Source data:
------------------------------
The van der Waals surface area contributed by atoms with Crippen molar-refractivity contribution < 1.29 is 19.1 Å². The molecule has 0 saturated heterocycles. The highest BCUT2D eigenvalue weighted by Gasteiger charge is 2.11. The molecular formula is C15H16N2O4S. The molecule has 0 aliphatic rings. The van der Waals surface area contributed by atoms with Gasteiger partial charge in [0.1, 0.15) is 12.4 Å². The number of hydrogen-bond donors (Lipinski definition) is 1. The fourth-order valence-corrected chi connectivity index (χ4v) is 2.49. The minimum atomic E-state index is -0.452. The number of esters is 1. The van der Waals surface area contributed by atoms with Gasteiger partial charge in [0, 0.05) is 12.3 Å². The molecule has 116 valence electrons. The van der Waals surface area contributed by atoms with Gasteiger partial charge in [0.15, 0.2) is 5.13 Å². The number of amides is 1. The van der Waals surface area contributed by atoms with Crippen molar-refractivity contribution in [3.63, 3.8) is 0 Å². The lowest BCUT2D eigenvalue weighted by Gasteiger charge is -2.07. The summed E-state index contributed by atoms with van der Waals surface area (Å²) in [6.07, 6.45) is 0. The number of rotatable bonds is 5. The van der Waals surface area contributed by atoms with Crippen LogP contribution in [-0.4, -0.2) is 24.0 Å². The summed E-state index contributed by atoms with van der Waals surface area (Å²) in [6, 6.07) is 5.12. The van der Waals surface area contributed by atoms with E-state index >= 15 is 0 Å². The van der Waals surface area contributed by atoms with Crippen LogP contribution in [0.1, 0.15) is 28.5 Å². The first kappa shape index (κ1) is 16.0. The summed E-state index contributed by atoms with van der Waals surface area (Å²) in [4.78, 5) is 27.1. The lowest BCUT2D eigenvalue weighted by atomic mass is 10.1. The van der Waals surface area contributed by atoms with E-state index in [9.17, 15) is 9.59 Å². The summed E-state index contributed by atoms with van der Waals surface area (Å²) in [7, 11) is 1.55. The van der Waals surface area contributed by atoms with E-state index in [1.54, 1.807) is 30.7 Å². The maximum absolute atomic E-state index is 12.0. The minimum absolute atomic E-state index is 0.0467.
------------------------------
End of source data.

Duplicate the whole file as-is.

The van der Waals surface area contributed by atoms with Crippen molar-refractivity contribution < 1.29 is 19.1 Å². The molecule has 0 saturated heterocycles. The highest BCUT2D eigenvalue weighted by Gasteiger charge is 2.11. The molecular formula is C15H16N2O4S. The molecule has 0 aliphatic rings. The van der Waals surface area contributed by atoms with Gasteiger partial charge in [0.1, 0.15) is 12.4 Å². The number of hydrogen-bond donors (Lipinski definition) is 1. The fourth-order valence-corrected chi connectivity index (χ4v) is 2.49. The minimum atomic E-state index is -0.452. The number of esters is 1. The van der Waals surface area contributed by atoms with Gasteiger partial charge in [0, 0.05) is 12.3 Å². The molecule has 116 valence electrons. The van der Waals surface area contributed by atoms with Gasteiger partial charge in [0.15, 0.2) is 5.13 Å². The number of amides is 1. The van der Waals surface area contributed by atoms with Crippen molar-refractivity contribution in [3.63, 3.8) is 0 Å². The lowest BCUT2D eigenvalue weighted by Gasteiger charge is -2.07. The summed E-state index contributed by atoms with van der Waals surface area (Å²) in [6.07, 6.45) is 0. The number of rotatable bonds is 5. The van der Waals surface area contributed by atoms with Crippen LogP contribution in [-0.4, -0.2) is 24.0 Å². The summed E-state index contributed by atoms with van der Waals surface area (Å²) in [6, 6.07) is 5.12. The van der Waals surface area contributed by atoms with E-state index >= 15 is 0 Å². The van der Waals surface area contributed by atoms with Crippen LogP contribution in [0.1, 0.15) is 28.5 Å². The first kappa shape index (κ1) is 16.0. The summed E-state index contributed by atoms with van der Waals surface area (Å²) in [4.78, 5) is 27.1. The lowest BCUT2D eigenvalue weighted by atomic mass is 10.1. The van der Waals surface area contributed by atoms with E-state index in [9.17, 15) is 9.59 Å². The summed E-state index contributed by atoms with van der Waals surface area (Å²) in [7, 11) is 1.55. The van der Waals surface area contributed by atoms with E-state index in [1.54, 1.807) is 30.7 Å². The maximum absolute atomic E-state index is 12.0. The minimum absolute atomic E-state index is 0.0467.